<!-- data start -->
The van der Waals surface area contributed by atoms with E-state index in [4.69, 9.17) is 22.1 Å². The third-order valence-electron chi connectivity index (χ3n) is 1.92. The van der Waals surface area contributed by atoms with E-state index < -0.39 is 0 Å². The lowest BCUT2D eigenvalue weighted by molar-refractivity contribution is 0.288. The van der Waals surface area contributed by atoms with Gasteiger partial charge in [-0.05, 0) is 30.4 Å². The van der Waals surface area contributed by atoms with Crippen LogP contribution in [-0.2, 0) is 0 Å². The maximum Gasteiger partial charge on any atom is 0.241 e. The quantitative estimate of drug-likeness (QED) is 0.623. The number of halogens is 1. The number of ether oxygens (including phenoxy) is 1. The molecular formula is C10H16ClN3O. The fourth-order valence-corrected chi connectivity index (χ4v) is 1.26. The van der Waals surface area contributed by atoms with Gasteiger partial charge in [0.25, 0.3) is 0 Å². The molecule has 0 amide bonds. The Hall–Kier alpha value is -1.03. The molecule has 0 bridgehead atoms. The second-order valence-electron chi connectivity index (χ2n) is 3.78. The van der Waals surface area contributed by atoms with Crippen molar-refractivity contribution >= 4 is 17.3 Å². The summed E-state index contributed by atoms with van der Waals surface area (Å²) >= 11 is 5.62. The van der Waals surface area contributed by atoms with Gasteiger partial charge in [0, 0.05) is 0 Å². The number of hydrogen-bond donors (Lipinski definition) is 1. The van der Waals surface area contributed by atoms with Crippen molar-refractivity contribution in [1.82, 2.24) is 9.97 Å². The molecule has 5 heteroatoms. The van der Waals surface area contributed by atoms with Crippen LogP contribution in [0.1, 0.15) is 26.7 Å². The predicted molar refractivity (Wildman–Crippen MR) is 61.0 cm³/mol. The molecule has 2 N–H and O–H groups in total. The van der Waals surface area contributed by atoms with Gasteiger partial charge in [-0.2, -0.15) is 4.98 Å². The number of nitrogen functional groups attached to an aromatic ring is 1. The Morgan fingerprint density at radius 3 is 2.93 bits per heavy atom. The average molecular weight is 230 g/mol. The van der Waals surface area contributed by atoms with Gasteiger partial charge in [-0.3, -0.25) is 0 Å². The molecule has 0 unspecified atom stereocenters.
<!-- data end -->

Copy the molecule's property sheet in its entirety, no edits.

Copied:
The van der Waals surface area contributed by atoms with E-state index in [4.69, 9.17) is 22.1 Å². The third-order valence-electron chi connectivity index (χ3n) is 1.92. The van der Waals surface area contributed by atoms with E-state index < -0.39 is 0 Å². The lowest BCUT2D eigenvalue weighted by molar-refractivity contribution is 0.288. The van der Waals surface area contributed by atoms with Gasteiger partial charge in [-0.05, 0) is 30.4 Å². The van der Waals surface area contributed by atoms with Crippen LogP contribution in [-0.2, 0) is 0 Å². The maximum Gasteiger partial charge on any atom is 0.241 e. The quantitative estimate of drug-likeness (QED) is 0.623. The number of halogens is 1. The number of ether oxygens (including phenoxy) is 1. The molecular formula is C10H16ClN3O. The fourth-order valence-corrected chi connectivity index (χ4v) is 1.26. The van der Waals surface area contributed by atoms with Gasteiger partial charge in [0.25, 0.3) is 0 Å². The molecule has 0 amide bonds. The Hall–Kier alpha value is -1.03. The molecule has 0 bridgehead atoms. The second-order valence-electron chi connectivity index (χ2n) is 3.78. The van der Waals surface area contributed by atoms with Crippen molar-refractivity contribution >= 4 is 17.3 Å². The summed E-state index contributed by atoms with van der Waals surface area (Å²) >= 11 is 5.62. The van der Waals surface area contributed by atoms with Gasteiger partial charge in [0, 0.05) is 0 Å². The number of hydrogen-bond donors (Lipinski definition) is 1. The van der Waals surface area contributed by atoms with Crippen molar-refractivity contribution in [1.82, 2.24) is 9.97 Å². The molecule has 5 heteroatoms. The van der Waals surface area contributed by atoms with Crippen LogP contribution in [0.1, 0.15) is 26.7 Å². The predicted molar refractivity (Wildman–Crippen MR) is 61.0 cm³/mol. The molecule has 2 N–H and O–H groups in total. The van der Waals surface area contributed by atoms with Gasteiger partial charge in [-0.2, -0.15) is 4.98 Å². The number of nitrogen functional groups attached to an aromatic ring is 1. The Morgan fingerprint density at radius 3 is 2.93 bits per heavy atom. The average molecular weight is 230 g/mol. The van der Waals surface area contributed by atoms with Gasteiger partial charge in [-0.3, -0.25) is 0 Å². The molecule has 0 unspecified atom stereocenters.